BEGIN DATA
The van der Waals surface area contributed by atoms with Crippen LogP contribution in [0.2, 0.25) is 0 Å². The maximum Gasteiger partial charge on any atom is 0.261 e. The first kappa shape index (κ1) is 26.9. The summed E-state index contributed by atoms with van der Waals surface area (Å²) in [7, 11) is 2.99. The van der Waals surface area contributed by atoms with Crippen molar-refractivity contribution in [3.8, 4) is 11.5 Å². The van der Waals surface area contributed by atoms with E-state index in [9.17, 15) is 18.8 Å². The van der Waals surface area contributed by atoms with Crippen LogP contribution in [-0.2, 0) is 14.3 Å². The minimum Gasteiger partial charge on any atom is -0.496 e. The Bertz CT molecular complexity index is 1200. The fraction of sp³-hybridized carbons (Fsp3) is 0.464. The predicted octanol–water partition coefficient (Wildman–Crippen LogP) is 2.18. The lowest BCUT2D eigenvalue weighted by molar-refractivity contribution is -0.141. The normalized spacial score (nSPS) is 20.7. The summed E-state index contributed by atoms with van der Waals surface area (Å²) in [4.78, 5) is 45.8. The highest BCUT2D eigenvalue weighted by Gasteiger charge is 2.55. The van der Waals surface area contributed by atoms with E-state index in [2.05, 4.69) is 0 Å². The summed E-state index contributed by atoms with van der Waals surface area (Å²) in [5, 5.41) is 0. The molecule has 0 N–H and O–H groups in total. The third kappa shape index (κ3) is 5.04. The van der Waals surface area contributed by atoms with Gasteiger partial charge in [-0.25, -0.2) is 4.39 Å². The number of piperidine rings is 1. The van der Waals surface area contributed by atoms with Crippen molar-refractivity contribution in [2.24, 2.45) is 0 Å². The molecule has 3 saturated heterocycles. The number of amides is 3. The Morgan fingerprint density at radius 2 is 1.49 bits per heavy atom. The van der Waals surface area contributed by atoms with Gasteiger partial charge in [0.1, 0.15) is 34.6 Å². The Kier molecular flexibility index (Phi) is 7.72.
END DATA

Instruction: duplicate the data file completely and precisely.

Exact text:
The van der Waals surface area contributed by atoms with Crippen LogP contribution in [0.2, 0.25) is 0 Å². The maximum Gasteiger partial charge on any atom is 0.261 e. The first kappa shape index (κ1) is 26.9. The summed E-state index contributed by atoms with van der Waals surface area (Å²) in [7, 11) is 2.99. The van der Waals surface area contributed by atoms with Crippen molar-refractivity contribution in [3.8, 4) is 11.5 Å². The van der Waals surface area contributed by atoms with E-state index in [9.17, 15) is 18.8 Å². The van der Waals surface area contributed by atoms with Crippen LogP contribution in [-0.2, 0) is 14.3 Å². The minimum Gasteiger partial charge on any atom is -0.496 e. The Bertz CT molecular complexity index is 1200. The fraction of sp³-hybridized carbons (Fsp3) is 0.464. The predicted octanol–water partition coefficient (Wildman–Crippen LogP) is 2.18. The lowest BCUT2D eigenvalue weighted by molar-refractivity contribution is -0.141. The normalized spacial score (nSPS) is 20.7. The summed E-state index contributed by atoms with van der Waals surface area (Å²) in [4.78, 5) is 45.8. The highest BCUT2D eigenvalue weighted by Gasteiger charge is 2.55. The van der Waals surface area contributed by atoms with E-state index in [2.05, 4.69) is 0 Å². The summed E-state index contributed by atoms with van der Waals surface area (Å²) in [5, 5.41) is 0. The molecule has 0 N–H and O–H groups in total. The third kappa shape index (κ3) is 5.04. The van der Waals surface area contributed by atoms with Gasteiger partial charge in [-0.25, -0.2) is 4.39 Å². The number of piperidine rings is 1. The van der Waals surface area contributed by atoms with Crippen molar-refractivity contribution in [2.24, 2.45) is 0 Å². The molecule has 3 saturated heterocycles. The number of amides is 3. The Morgan fingerprint density at radius 2 is 1.49 bits per heavy atom. The van der Waals surface area contributed by atoms with Gasteiger partial charge in [0.1, 0.15) is 34.6 Å². The Kier molecular flexibility index (Phi) is 7.72.